Deportation. Rather than extradite nonnationals, some countries agree to deport them, sometimes outside of any formal administrative process. For instance, in cooperation with U.S. border agents, Mexican authorities have informally deported many individuals, often suspected in narcotics crimes, to the United States.
Extraordinary rendition. With extraordinary or irregular rendition, a fugitive is typically spirited from a country of refuge and denied access to its judicial process. U.S. authorities have used the practice to bring suspected terrorists and other criminals to the United States or to third countries for detention, interrogation, or prosecution. Sometimes the government of the country of refuge consents to the rendition, sometimes it does not. The U.S. Supreme Court has ruled that a defendant can stand trial even if they were forcibly abducted and brought to the United States. Human rights groups have claimed that extraordinary renditions are illegal, particularly those intended to subject detainees to harsh interrogation techniques in foreign countries.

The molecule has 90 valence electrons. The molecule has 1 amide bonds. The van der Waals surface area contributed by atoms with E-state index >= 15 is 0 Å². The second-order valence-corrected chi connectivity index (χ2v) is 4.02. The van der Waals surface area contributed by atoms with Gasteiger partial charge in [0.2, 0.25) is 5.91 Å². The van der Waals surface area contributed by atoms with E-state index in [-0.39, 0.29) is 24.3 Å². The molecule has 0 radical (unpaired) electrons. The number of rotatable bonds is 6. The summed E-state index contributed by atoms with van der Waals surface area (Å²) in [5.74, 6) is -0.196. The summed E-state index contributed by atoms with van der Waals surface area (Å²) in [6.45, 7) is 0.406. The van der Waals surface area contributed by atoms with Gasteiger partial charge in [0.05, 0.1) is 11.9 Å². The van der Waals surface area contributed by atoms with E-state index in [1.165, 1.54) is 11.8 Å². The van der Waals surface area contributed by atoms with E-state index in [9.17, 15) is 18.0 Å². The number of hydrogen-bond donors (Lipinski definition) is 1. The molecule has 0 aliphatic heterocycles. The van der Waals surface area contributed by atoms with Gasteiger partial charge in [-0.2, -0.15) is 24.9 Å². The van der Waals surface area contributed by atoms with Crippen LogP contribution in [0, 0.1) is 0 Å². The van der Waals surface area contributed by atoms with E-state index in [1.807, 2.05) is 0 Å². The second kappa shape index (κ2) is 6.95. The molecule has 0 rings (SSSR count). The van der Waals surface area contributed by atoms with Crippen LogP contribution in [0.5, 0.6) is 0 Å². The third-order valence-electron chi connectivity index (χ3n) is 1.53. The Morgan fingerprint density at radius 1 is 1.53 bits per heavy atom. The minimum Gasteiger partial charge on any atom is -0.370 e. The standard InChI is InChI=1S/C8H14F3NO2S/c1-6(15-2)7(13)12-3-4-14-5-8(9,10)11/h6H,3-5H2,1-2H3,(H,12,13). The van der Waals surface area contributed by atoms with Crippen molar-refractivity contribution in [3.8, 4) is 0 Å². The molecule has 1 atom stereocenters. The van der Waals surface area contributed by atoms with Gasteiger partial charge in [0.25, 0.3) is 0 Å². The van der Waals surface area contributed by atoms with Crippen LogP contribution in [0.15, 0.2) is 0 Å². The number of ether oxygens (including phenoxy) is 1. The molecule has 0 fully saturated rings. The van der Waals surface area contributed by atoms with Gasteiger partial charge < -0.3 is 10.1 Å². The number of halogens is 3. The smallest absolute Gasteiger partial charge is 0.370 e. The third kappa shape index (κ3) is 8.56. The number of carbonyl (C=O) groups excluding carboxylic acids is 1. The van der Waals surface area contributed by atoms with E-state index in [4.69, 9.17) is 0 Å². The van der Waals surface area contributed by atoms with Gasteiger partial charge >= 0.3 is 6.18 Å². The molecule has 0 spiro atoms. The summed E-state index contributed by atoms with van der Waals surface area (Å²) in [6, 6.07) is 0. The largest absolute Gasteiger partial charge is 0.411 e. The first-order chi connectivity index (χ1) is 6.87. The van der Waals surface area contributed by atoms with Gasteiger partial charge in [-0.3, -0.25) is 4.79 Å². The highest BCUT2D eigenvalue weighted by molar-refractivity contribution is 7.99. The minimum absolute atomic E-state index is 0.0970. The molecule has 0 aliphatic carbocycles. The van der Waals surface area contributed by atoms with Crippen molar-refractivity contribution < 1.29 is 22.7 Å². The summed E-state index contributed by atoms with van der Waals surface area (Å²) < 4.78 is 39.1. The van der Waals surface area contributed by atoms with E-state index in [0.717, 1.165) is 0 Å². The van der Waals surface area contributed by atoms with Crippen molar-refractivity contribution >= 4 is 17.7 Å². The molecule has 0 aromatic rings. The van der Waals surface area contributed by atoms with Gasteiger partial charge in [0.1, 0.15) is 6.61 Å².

Foreign prosecution. A final option is for the foreign government to prosecute the individual, which often occurs when the individual is a national of that country and therefore not extraditable. For instance, after a high-profile extradition battle, Samuel Sheinbein was tried and convicted in Israel for committing murder in Maryland in 1997. Israel’s Supreme Court ruled that Sheinbein, who claimed Israeli citizenship, could not be extradited, despite the wishes of both the Israeli and U.S. governments. Israel subsequently passed a law allowing extradition of its nationals.